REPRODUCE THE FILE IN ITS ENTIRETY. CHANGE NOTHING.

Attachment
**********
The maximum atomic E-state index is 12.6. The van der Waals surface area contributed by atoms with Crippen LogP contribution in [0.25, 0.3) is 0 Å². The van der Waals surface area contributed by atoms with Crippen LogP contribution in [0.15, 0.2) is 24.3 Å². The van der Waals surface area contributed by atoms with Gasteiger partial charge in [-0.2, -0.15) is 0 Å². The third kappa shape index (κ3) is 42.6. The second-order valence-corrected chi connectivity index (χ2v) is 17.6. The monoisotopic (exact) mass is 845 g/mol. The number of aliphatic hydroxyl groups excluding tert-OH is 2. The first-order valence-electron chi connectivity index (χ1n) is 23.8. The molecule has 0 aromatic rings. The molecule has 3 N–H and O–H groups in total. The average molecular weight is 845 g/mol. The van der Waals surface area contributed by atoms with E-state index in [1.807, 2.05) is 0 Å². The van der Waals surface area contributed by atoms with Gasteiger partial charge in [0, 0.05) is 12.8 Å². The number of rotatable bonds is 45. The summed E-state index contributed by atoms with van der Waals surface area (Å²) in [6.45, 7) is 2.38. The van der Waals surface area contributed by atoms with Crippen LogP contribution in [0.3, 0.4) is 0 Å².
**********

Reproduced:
The maximum atomic E-state index is 12.6. The van der Waals surface area contributed by atoms with Crippen LogP contribution in [0.25, 0.3) is 0 Å². The van der Waals surface area contributed by atoms with Crippen LogP contribution in [0.15, 0.2) is 24.3 Å². The van der Waals surface area contributed by atoms with Gasteiger partial charge in [-0.2, -0.15) is 0 Å². The third kappa shape index (κ3) is 42.6. The second-order valence-corrected chi connectivity index (χ2v) is 17.6. The monoisotopic (exact) mass is 845 g/mol. The number of aliphatic hydroxyl groups excluding tert-OH is 2. The first-order valence-electron chi connectivity index (χ1n) is 23.8. The molecule has 0 aromatic rings. The molecule has 3 N–H and O–H groups in total. The average molecular weight is 845 g/mol. The van der Waals surface area contributed by atoms with E-state index in [1.807, 2.05) is 0 Å². The van der Waals surface area contributed by atoms with Gasteiger partial charge in [0, 0.05) is 12.8 Å². The number of rotatable bonds is 45. The summed E-state index contributed by atoms with van der Waals surface area (Å²) in [6.45, 7) is 2.38. The van der Waals surface area contributed by atoms with Crippen LogP contribution in [0.3, 0.4) is 0 Å².